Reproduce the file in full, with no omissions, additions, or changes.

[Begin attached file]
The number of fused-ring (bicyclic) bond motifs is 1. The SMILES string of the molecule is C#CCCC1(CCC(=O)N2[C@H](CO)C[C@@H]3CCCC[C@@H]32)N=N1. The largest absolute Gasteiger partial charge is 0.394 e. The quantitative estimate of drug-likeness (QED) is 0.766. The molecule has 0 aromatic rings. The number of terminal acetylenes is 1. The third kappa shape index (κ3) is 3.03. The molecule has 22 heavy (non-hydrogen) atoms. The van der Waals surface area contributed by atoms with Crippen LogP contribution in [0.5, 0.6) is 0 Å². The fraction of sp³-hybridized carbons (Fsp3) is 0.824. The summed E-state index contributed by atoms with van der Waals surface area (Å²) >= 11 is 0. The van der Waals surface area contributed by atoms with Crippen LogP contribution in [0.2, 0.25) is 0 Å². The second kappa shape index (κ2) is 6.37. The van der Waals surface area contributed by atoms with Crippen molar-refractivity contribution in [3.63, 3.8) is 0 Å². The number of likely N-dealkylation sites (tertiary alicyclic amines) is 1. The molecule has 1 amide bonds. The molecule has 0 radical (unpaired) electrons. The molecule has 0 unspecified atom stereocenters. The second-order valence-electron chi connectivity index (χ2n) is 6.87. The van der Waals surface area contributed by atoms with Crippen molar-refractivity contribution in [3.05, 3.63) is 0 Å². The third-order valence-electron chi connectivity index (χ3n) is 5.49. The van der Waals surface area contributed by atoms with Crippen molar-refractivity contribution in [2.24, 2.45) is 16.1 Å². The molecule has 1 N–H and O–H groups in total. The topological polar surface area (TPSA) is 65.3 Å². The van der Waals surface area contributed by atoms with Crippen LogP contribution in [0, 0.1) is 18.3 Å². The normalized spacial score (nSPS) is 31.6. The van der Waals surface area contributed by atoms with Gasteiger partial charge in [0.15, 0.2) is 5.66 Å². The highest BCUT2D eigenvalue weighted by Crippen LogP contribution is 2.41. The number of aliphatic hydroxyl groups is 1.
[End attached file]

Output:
The number of fused-ring (bicyclic) bond motifs is 1. The SMILES string of the molecule is C#CCCC1(CCC(=O)N2[C@H](CO)C[C@@H]3CCCC[C@@H]32)N=N1. The largest absolute Gasteiger partial charge is 0.394 e. The quantitative estimate of drug-likeness (QED) is 0.766. The molecule has 0 aromatic rings. The number of terminal acetylenes is 1. The third kappa shape index (κ3) is 3.03. The molecule has 22 heavy (non-hydrogen) atoms. The van der Waals surface area contributed by atoms with Crippen LogP contribution in [0.5, 0.6) is 0 Å². The fraction of sp³-hybridized carbons (Fsp3) is 0.824. The summed E-state index contributed by atoms with van der Waals surface area (Å²) >= 11 is 0. The van der Waals surface area contributed by atoms with Crippen LogP contribution in [0.2, 0.25) is 0 Å². The second kappa shape index (κ2) is 6.37. The van der Waals surface area contributed by atoms with Crippen molar-refractivity contribution in [3.63, 3.8) is 0 Å². The number of likely N-dealkylation sites (tertiary alicyclic amines) is 1. The molecule has 1 amide bonds. The molecule has 0 radical (unpaired) electrons. The molecule has 0 unspecified atom stereocenters. The second-order valence-electron chi connectivity index (χ2n) is 6.87. The van der Waals surface area contributed by atoms with Crippen molar-refractivity contribution in [3.05, 3.63) is 0 Å². The third-order valence-electron chi connectivity index (χ3n) is 5.49. The van der Waals surface area contributed by atoms with Crippen molar-refractivity contribution in [2.24, 2.45) is 16.1 Å². The molecule has 1 N–H and O–H groups in total. The topological polar surface area (TPSA) is 65.3 Å². The van der Waals surface area contributed by atoms with Crippen LogP contribution in [0, 0.1) is 18.3 Å². The normalized spacial score (nSPS) is 31.6. The van der Waals surface area contributed by atoms with Gasteiger partial charge in [0.15, 0.2) is 5.66 Å². The highest BCUT2D eigenvalue weighted by Crippen LogP contribution is 2.41. The number of aliphatic hydroxyl groups is 1.